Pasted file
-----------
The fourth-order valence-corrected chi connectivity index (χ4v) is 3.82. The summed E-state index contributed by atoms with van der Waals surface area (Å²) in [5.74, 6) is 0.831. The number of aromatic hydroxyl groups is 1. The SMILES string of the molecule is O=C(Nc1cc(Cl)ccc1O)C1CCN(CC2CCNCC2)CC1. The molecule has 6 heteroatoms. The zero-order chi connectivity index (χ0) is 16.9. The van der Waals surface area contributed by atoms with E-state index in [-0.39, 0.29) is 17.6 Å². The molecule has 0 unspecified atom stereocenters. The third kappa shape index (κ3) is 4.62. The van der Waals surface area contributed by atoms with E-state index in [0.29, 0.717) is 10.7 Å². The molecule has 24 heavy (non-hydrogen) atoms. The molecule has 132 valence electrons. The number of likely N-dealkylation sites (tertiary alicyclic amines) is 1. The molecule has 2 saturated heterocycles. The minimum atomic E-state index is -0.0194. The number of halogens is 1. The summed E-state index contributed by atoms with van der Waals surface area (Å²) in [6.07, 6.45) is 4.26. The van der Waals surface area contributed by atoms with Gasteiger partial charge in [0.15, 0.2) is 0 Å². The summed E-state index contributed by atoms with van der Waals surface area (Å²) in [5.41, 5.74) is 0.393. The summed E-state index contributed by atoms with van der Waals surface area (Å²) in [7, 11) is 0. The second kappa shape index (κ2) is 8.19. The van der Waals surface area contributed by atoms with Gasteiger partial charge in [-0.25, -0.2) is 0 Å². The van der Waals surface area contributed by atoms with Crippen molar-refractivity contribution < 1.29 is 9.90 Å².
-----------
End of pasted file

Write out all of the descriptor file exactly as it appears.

The fourth-order valence-corrected chi connectivity index (χ4v) is 3.82. The summed E-state index contributed by atoms with van der Waals surface area (Å²) in [5.74, 6) is 0.831. The number of aromatic hydroxyl groups is 1. The SMILES string of the molecule is O=C(Nc1cc(Cl)ccc1O)C1CCN(CC2CCNCC2)CC1. The molecule has 6 heteroatoms. The zero-order chi connectivity index (χ0) is 16.9. The van der Waals surface area contributed by atoms with E-state index in [-0.39, 0.29) is 17.6 Å². The molecule has 0 unspecified atom stereocenters. The third kappa shape index (κ3) is 4.62. The van der Waals surface area contributed by atoms with E-state index in [0.29, 0.717) is 10.7 Å². The molecule has 24 heavy (non-hydrogen) atoms. The molecule has 132 valence electrons. The number of likely N-dealkylation sites (tertiary alicyclic amines) is 1. The molecule has 2 saturated heterocycles. The minimum atomic E-state index is -0.0194. The number of halogens is 1. The summed E-state index contributed by atoms with van der Waals surface area (Å²) in [6.07, 6.45) is 4.26. The van der Waals surface area contributed by atoms with Gasteiger partial charge in [0.15, 0.2) is 0 Å². The summed E-state index contributed by atoms with van der Waals surface area (Å²) in [5.41, 5.74) is 0.393. The summed E-state index contributed by atoms with van der Waals surface area (Å²) in [7, 11) is 0. The second kappa shape index (κ2) is 8.19. The van der Waals surface area contributed by atoms with Gasteiger partial charge in [-0.25, -0.2) is 0 Å². The van der Waals surface area contributed by atoms with Crippen molar-refractivity contribution < 1.29 is 9.90 Å².